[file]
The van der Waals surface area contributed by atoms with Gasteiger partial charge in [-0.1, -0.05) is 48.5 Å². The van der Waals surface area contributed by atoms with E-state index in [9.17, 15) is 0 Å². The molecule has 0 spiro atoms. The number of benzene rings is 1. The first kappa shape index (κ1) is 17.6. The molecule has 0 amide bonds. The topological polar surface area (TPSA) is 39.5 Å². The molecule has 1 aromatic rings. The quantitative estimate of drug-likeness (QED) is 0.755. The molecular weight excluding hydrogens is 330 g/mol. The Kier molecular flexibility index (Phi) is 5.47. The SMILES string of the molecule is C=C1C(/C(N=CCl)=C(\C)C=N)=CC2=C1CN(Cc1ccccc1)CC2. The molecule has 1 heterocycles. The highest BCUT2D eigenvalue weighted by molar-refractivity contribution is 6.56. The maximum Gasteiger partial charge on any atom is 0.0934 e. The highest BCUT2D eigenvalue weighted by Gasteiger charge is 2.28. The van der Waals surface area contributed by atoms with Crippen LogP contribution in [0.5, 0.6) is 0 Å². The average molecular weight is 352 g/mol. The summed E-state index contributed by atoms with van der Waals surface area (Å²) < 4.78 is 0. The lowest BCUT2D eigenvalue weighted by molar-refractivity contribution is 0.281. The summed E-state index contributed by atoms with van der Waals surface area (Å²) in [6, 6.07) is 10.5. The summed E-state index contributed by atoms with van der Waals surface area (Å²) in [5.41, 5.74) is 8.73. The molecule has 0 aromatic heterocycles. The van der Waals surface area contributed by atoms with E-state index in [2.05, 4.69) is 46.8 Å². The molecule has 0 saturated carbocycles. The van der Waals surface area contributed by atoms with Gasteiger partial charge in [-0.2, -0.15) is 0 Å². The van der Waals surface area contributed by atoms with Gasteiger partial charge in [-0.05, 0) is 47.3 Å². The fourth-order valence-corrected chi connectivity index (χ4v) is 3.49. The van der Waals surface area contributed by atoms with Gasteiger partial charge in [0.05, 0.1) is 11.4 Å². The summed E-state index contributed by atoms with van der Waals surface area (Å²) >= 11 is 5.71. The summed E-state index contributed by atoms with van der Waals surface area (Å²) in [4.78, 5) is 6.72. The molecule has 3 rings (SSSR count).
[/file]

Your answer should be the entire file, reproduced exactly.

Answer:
The van der Waals surface area contributed by atoms with Gasteiger partial charge in [-0.1, -0.05) is 48.5 Å². The van der Waals surface area contributed by atoms with E-state index in [9.17, 15) is 0 Å². The molecule has 0 spiro atoms. The number of benzene rings is 1. The first kappa shape index (κ1) is 17.6. The molecule has 0 amide bonds. The topological polar surface area (TPSA) is 39.5 Å². The molecule has 1 aromatic rings. The quantitative estimate of drug-likeness (QED) is 0.755. The molecular weight excluding hydrogens is 330 g/mol. The Kier molecular flexibility index (Phi) is 5.47. The SMILES string of the molecule is C=C1C(/C(N=CCl)=C(\C)C=N)=CC2=C1CN(Cc1ccccc1)CC2. The molecule has 1 heterocycles. The highest BCUT2D eigenvalue weighted by molar-refractivity contribution is 6.56. The maximum Gasteiger partial charge on any atom is 0.0934 e. The highest BCUT2D eigenvalue weighted by Gasteiger charge is 2.28. The van der Waals surface area contributed by atoms with Crippen LogP contribution in [0.5, 0.6) is 0 Å². The average molecular weight is 352 g/mol. The summed E-state index contributed by atoms with van der Waals surface area (Å²) < 4.78 is 0. The lowest BCUT2D eigenvalue weighted by molar-refractivity contribution is 0.281. The summed E-state index contributed by atoms with van der Waals surface area (Å²) in [6, 6.07) is 10.5. The summed E-state index contributed by atoms with van der Waals surface area (Å²) in [5.41, 5.74) is 8.73. The molecule has 0 aromatic heterocycles. The van der Waals surface area contributed by atoms with E-state index in [2.05, 4.69) is 46.8 Å². The molecule has 0 saturated carbocycles. The van der Waals surface area contributed by atoms with Gasteiger partial charge in [-0.2, -0.15) is 0 Å². The van der Waals surface area contributed by atoms with Gasteiger partial charge in [-0.05, 0) is 47.3 Å². The fourth-order valence-corrected chi connectivity index (χ4v) is 3.49. The van der Waals surface area contributed by atoms with Gasteiger partial charge in [0.05, 0.1) is 11.4 Å². The summed E-state index contributed by atoms with van der Waals surface area (Å²) >= 11 is 5.71. The summed E-state index contributed by atoms with van der Waals surface area (Å²) in [4.78, 5) is 6.72. The molecule has 3 rings (SSSR count).